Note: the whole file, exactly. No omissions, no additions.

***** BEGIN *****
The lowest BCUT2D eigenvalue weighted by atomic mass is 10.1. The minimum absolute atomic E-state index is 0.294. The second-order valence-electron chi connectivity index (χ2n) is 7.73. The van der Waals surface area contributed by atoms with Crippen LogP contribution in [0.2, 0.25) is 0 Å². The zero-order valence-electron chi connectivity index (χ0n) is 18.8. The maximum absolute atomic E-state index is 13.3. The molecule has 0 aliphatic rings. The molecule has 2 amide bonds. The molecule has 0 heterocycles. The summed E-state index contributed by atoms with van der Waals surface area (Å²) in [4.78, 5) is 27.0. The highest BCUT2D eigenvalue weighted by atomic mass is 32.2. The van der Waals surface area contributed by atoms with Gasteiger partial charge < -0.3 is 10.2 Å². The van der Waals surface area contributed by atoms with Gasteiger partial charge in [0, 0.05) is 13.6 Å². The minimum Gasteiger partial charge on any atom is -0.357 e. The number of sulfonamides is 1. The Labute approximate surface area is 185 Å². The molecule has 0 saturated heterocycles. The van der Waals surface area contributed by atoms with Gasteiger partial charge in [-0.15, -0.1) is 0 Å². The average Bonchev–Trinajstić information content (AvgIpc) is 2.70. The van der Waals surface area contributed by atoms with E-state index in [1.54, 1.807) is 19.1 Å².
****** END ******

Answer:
The lowest BCUT2D eigenvalue weighted by atomic mass is 10.1. The minimum absolute atomic E-state index is 0.294. The second-order valence-electron chi connectivity index (χ2n) is 7.73. The van der Waals surface area contributed by atoms with Crippen LogP contribution in [0.2, 0.25) is 0 Å². The zero-order valence-electron chi connectivity index (χ0n) is 18.8. The maximum absolute atomic E-state index is 13.3. The molecule has 0 aliphatic rings. The molecule has 2 amide bonds. The molecule has 0 heterocycles. The summed E-state index contributed by atoms with van der Waals surface area (Å²) in [4.78, 5) is 27.0. The highest BCUT2D eigenvalue weighted by atomic mass is 32.2. The van der Waals surface area contributed by atoms with Gasteiger partial charge < -0.3 is 10.2 Å². The van der Waals surface area contributed by atoms with Gasteiger partial charge in [0, 0.05) is 13.6 Å². The minimum Gasteiger partial charge on any atom is -0.357 e. The number of sulfonamides is 1. The Labute approximate surface area is 185 Å². The molecule has 0 saturated heterocycles. The van der Waals surface area contributed by atoms with Gasteiger partial charge in [-0.15, -0.1) is 0 Å². The average Bonchev–Trinajstić information content (AvgIpc) is 2.70. The van der Waals surface area contributed by atoms with E-state index in [1.54, 1.807) is 19.1 Å².